Neonates have a unique primary hemostatic system, characterized by hypofunctional platelets counterbalanced by factors that enhance clotting (high hematocrit, mean corpuscular volume, and von Willebrand factor concentrations).4 Thus, we hypothesized that a global test of primary hemostasis, the Platelet Function Analyzer-100 (PFA-100), an in vitro equivalent to the bleeding time, would be a better marker of moderate to severe bleeding among preterm neonates with thrombocytopenia than the PC. The PFA-100 (Dade Behring) measures the time it takes for blood to occlude an aperture (closure time [CT]) following stimulation with collagen and epinephrine (CT-Epi) or collagen and adenosine diphosphate (CT-ADP). Based on a previous finding that the CT-ADP was better correlated with the PC than the CT-Epi in neonates,5 we focused on the CT-ADP.

Methods

This was a prospective, longitudinal study that enrolled patients with gestational age (GA) of 33 weeks or less and PC less than 100 × 103/μL (to convert to ×109/L, multiply by 1) in 2 neonatal intensive care units (Karolinska Institutet, Stockholm, Sweden; and Levine Children’s Hospital, Charlotte, North Carolina) between May 1, 2015, and September 30, 2017. Data analysis was conducted from October 16, 2017, to April 30, 2018. The study was approved by the Swedish Central Ethical Review Board and by the Carolinas Healthcare System Institutional Review Board, and signed written informed consent was obtained from parents/guardians. Study participants and their parents/guardians did not receive financial compensation.

The CT-ADPs and degree of bleeding were measured at the same time as PCs on 3 consecutive days. Bleeding was quantified using the validated Neonatal Bleeding Assessment Tool,6 which provides a bleeding score (BS) ranging from 0 (no bleeding) to 4 (major bleeding).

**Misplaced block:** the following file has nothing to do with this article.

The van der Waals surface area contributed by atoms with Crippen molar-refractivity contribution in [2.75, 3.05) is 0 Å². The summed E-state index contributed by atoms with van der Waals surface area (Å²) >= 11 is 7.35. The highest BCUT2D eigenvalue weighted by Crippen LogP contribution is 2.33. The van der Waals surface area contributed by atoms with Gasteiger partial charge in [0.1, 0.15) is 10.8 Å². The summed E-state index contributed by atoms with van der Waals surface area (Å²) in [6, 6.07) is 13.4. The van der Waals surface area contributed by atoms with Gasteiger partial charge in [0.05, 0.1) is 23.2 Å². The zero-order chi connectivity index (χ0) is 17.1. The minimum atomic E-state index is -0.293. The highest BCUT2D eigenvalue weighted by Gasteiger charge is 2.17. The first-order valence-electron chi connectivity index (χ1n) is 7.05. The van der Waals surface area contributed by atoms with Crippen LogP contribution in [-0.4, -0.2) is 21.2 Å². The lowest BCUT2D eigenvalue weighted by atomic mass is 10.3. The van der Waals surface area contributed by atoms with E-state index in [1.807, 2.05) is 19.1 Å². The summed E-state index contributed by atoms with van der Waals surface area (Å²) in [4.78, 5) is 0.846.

Repeated-measures regression analysis was performed to examine the association between CT-ADP and PC and simultaneous BS. A 2-sided P value <.05 was the critical level for statistical significance. Covariates included sex, GA, postnatal age, small for GA, severity of illness (SNAP-II [lowest level of severity, 0; highest level, 115]7), necrotizing enterocolitis, sepsis, hematocrit, transfusions, and medications (penicillin, cephalosporins, ibuprofen, indomethacin, acetaminophen). Across 3 categories of BS, Fisher exact test was used to compare fractions with maximum CT-ADP and Kruskal-Wallis test to compare the skewed distributions of CT-ADP and PC. SAS software, version 9.4 (SAS Institute), was used for analysis.

Results

Patient characteristics are displayed in Table 1. Repeated-measures regression analysis showed the CT-ADP being associated with BS (regression coefficient [SE], 0.16 [0.05] points/60 seconds, P = .003), whereas the PC was not (−0.05 [0.04] points/10 × 103/μL; P = .20). When both CT-ADP and PC were included in the model, the PC showed no association with BS (0.01 [0.04] points/10 × 103/μL; P = .73), but CT-ADP remained correlated (0.16 [0.05] points/60 seconds; P = .004). The CT-ADP also remained robustly associated with BS after controlling for clinical covariates. This association was strongest in infants with GA less than 27 weeks (0.28 [0.06] points/60 seconds; P < .001), and lost statistical significance in infants 27 weeks’ GA or older.